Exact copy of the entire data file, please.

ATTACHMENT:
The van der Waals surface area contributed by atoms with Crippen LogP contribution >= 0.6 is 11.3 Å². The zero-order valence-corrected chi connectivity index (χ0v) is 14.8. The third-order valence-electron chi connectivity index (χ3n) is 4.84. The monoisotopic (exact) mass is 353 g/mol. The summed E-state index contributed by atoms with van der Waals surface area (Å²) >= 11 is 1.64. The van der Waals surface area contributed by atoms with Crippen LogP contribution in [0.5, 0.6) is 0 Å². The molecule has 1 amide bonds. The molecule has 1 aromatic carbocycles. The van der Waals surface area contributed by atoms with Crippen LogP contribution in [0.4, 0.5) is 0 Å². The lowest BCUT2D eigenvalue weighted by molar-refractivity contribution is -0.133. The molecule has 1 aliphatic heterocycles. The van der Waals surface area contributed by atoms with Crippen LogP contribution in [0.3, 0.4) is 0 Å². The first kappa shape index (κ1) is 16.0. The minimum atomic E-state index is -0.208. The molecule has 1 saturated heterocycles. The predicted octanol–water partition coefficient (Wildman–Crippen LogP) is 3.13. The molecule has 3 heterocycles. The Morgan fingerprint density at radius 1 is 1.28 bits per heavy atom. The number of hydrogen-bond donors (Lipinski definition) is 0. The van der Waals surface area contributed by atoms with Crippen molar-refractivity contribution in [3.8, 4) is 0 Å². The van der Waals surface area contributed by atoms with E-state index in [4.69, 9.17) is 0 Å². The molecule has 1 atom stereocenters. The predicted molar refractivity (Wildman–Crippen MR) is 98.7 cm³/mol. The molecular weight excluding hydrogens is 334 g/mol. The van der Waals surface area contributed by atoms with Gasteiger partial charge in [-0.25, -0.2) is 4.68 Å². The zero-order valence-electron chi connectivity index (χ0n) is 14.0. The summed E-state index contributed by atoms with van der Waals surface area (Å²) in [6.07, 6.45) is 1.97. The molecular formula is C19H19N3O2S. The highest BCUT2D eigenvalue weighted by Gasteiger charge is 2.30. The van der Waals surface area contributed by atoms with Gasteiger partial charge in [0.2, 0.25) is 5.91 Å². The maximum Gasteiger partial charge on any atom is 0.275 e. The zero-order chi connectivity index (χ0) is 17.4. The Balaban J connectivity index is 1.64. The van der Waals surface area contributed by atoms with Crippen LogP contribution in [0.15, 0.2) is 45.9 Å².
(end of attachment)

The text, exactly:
The van der Waals surface area contributed by atoms with Crippen LogP contribution >= 0.6 is 11.3 Å². The zero-order valence-corrected chi connectivity index (χ0v) is 14.8. The third-order valence-electron chi connectivity index (χ3n) is 4.84. The monoisotopic (exact) mass is 353 g/mol. The summed E-state index contributed by atoms with van der Waals surface area (Å²) >= 11 is 1.64. The van der Waals surface area contributed by atoms with Crippen LogP contribution in [0.5, 0.6) is 0 Å². The molecule has 1 amide bonds. The molecule has 1 aromatic carbocycles. The van der Waals surface area contributed by atoms with Crippen LogP contribution in [0.4, 0.5) is 0 Å². The lowest BCUT2D eigenvalue weighted by molar-refractivity contribution is -0.133. The molecule has 1 aliphatic heterocycles. The van der Waals surface area contributed by atoms with Crippen LogP contribution in [0.3, 0.4) is 0 Å². The first kappa shape index (κ1) is 16.0. The minimum atomic E-state index is -0.208. The molecule has 1 saturated heterocycles. The predicted octanol–water partition coefficient (Wildman–Crippen LogP) is 3.13. The molecule has 3 heterocycles. The Morgan fingerprint density at radius 1 is 1.28 bits per heavy atom. The number of hydrogen-bond donors (Lipinski definition) is 0. The van der Waals surface area contributed by atoms with Crippen molar-refractivity contribution in [3.8, 4) is 0 Å². The van der Waals surface area contributed by atoms with E-state index in [4.69, 9.17) is 0 Å². The molecule has 1 atom stereocenters. The predicted molar refractivity (Wildman–Crippen MR) is 98.7 cm³/mol. The molecular weight excluding hydrogens is 334 g/mol. The van der Waals surface area contributed by atoms with Gasteiger partial charge in [-0.25, -0.2) is 4.68 Å². The zero-order valence-electron chi connectivity index (χ0n) is 14.0. The summed E-state index contributed by atoms with van der Waals surface area (Å²) in [6.07, 6.45) is 1.97. The molecular formula is C19H19N3O2S. The highest BCUT2D eigenvalue weighted by Gasteiger charge is 2.30. The van der Waals surface area contributed by atoms with Gasteiger partial charge in [0.2, 0.25) is 5.91 Å². The maximum Gasteiger partial charge on any atom is 0.275 e. The zero-order chi connectivity index (χ0) is 17.4. The Balaban J connectivity index is 1.64. The van der Waals surface area contributed by atoms with Crippen LogP contribution in [0.15, 0.2) is 45.9 Å².